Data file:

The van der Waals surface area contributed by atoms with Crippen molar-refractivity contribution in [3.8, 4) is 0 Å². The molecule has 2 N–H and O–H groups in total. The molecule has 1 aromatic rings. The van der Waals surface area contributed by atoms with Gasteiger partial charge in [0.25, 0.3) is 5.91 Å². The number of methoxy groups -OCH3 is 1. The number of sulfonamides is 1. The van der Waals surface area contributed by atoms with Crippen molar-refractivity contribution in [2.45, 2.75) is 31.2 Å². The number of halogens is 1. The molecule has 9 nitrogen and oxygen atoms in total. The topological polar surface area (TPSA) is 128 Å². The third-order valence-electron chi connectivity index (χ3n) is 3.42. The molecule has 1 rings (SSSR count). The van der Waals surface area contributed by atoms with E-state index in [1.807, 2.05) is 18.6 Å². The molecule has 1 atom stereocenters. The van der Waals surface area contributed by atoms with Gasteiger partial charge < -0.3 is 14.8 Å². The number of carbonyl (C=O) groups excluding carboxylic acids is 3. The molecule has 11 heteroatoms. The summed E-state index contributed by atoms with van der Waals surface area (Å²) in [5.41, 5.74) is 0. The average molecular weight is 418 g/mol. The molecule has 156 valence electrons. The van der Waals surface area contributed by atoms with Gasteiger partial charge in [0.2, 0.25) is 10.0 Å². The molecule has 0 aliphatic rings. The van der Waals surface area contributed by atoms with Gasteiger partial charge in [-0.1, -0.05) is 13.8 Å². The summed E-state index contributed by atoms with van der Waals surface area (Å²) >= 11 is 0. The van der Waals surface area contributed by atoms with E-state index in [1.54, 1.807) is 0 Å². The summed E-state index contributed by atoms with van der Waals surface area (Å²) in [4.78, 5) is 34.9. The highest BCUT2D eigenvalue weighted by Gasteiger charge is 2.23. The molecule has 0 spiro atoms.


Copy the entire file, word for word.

The van der Waals surface area contributed by atoms with Crippen molar-refractivity contribution in [3.8, 4) is 0 Å². The molecule has 2 N–H and O–H groups in total. The molecule has 1 aromatic rings. The van der Waals surface area contributed by atoms with Gasteiger partial charge in [0.25, 0.3) is 5.91 Å². The number of methoxy groups -OCH3 is 1. The number of sulfonamides is 1. The van der Waals surface area contributed by atoms with Crippen molar-refractivity contribution in [2.45, 2.75) is 31.2 Å². The number of halogens is 1. The molecule has 9 nitrogen and oxygen atoms in total. The topological polar surface area (TPSA) is 128 Å². The third-order valence-electron chi connectivity index (χ3n) is 3.42. The molecule has 1 rings (SSSR count). The van der Waals surface area contributed by atoms with E-state index in [1.807, 2.05) is 18.6 Å². The molecule has 1 atom stereocenters. The van der Waals surface area contributed by atoms with Gasteiger partial charge < -0.3 is 14.8 Å². The number of carbonyl (C=O) groups excluding carboxylic acids is 3. The molecule has 11 heteroatoms. The summed E-state index contributed by atoms with van der Waals surface area (Å²) in [5.41, 5.74) is 0. The average molecular weight is 418 g/mol. The molecule has 156 valence electrons. The van der Waals surface area contributed by atoms with Gasteiger partial charge in [0.2, 0.25) is 10.0 Å². The molecule has 0 aliphatic rings. The van der Waals surface area contributed by atoms with Gasteiger partial charge in [-0.1, -0.05) is 13.8 Å². The summed E-state index contributed by atoms with van der Waals surface area (Å²) >= 11 is 0. The van der Waals surface area contributed by atoms with E-state index in [1.54, 1.807) is 0 Å². The summed E-state index contributed by atoms with van der Waals surface area (Å²) in [4.78, 5) is 34.9. The highest BCUT2D eigenvalue weighted by Gasteiger charge is 2.23. The molecule has 0 spiro atoms.